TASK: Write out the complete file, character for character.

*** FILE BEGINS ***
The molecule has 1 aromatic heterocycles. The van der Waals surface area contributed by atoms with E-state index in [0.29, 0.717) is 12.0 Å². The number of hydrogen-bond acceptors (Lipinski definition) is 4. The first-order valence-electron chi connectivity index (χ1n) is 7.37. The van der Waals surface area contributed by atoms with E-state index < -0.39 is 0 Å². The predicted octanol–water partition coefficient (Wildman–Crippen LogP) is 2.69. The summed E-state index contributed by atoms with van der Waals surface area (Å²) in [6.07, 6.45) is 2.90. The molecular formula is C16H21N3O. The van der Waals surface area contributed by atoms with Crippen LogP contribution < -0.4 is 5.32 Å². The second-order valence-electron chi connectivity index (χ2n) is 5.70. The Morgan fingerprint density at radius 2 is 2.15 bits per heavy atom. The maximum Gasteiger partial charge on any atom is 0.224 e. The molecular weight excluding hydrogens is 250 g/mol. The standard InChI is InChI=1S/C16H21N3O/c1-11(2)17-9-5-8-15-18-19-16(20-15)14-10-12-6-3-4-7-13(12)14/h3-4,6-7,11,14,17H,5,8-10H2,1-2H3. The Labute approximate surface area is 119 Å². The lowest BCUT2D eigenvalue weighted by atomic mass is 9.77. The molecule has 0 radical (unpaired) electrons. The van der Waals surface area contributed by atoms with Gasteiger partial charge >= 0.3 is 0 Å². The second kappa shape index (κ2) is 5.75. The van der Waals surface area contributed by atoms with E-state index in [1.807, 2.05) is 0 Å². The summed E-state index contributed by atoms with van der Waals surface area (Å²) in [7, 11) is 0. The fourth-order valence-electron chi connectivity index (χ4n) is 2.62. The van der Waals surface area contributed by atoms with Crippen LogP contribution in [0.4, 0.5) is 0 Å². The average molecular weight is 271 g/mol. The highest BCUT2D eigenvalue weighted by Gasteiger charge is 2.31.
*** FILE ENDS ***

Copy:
The molecule has 1 aromatic heterocycles. The van der Waals surface area contributed by atoms with E-state index in [0.29, 0.717) is 12.0 Å². The number of hydrogen-bond acceptors (Lipinski definition) is 4. The first-order valence-electron chi connectivity index (χ1n) is 7.37. The van der Waals surface area contributed by atoms with E-state index < -0.39 is 0 Å². The predicted octanol–water partition coefficient (Wildman–Crippen LogP) is 2.69. The summed E-state index contributed by atoms with van der Waals surface area (Å²) in [6.07, 6.45) is 2.90. The molecular formula is C16H21N3O. The van der Waals surface area contributed by atoms with Crippen LogP contribution < -0.4 is 5.32 Å². The second-order valence-electron chi connectivity index (χ2n) is 5.70. The Morgan fingerprint density at radius 2 is 2.15 bits per heavy atom. The maximum Gasteiger partial charge on any atom is 0.224 e. The molecular weight excluding hydrogens is 250 g/mol. The standard InChI is InChI=1S/C16H21N3O/c1-11(2)17-9-5-8-15-18-19-16(20-15)14-10-12-6-3-4-7-13(12)14/h3-4,6-7,11,14,17H,5,8-10H2,1-2H3. The Labute approximate surface area is 119 Å². The lowest BCUT2D eigenvalue weighted by atomic mass is 9.77. The molecule has 0 radical (unpaired) electrons. The van der Waals surface area contributed by atoms with Gasteiger partial charge >= 0.3 is 0 Å². The second kappa shape index (κ2) is 5.75. The van der Waals surface area contributed by atoms with E-state index in [1.807, 2.05) is 0 Å². The summed E-state index contributed by atoms with van der Waals surface area (Å²) in [7, 11) is 0. The fourth-order valence-electron chi connectivity index (χ4n) is 2.62. The van der Waals surface area contributed by atoms with Crippen LogP contribution in [0.4, 0.5) is 0 Å². The average molecular weight is 271 g/mol. The highest BCUT2D eigenvalue weighted by Gasteiger charge is 2.31.